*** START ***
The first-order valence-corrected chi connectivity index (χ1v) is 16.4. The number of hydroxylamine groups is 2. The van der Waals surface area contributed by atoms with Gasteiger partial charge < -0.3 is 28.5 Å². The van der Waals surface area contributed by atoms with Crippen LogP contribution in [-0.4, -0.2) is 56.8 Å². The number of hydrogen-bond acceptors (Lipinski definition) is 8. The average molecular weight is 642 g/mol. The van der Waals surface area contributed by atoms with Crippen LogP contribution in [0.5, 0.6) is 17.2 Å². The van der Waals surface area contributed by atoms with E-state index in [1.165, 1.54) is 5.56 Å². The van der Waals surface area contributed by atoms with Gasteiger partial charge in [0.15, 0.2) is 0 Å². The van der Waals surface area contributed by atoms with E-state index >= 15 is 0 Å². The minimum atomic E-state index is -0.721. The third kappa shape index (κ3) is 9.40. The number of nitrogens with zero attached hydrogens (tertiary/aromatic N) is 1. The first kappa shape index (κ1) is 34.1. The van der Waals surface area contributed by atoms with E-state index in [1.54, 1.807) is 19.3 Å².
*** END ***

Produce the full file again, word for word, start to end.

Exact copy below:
The first-order valence-corrected chi connectivity index (χ1v) is 16.4. The number of hydroxylamine groups is 2. The van der Waals surface area contributed by atoms with Gasteiger partial charge < -0.3 is 28.5 Å². The van der Waals surface area contributed by atoms with Crippen LogP contribution in [-0.4, -0.2) is 56.8 Å². The number of hydrogen-bond acceptors (Lipinski definition) is 8. The average molecular weight is 642 g/mol. The van der Waals surface area contributed by atoms with Crippen LogP contribution in [0.5, 0.6) is 17.2 Å². The van der Waals surface area contributed by atoms with E-state index in [1.165, 1.54) is 5.56 Å². The van der Waals surface area contributed by atoms with Gasteiger partial charge in [0.15, 0.2) is 0 Å². The van der Waals surface area contributed by atoms with E-state index >= 15 is 0 Å². The minimum atomic E-state index is -0.721. The third kappa shape index (κ3) is 9.40. The number of nitrogens with zero attached hydrogens (tertiary/aromatic N) is 1. The first kappa shape index (κ1) is 34.1. The van der Waals surface area contributed by atoms with E-state index in [1.54, 1.807) is 19.3 Å².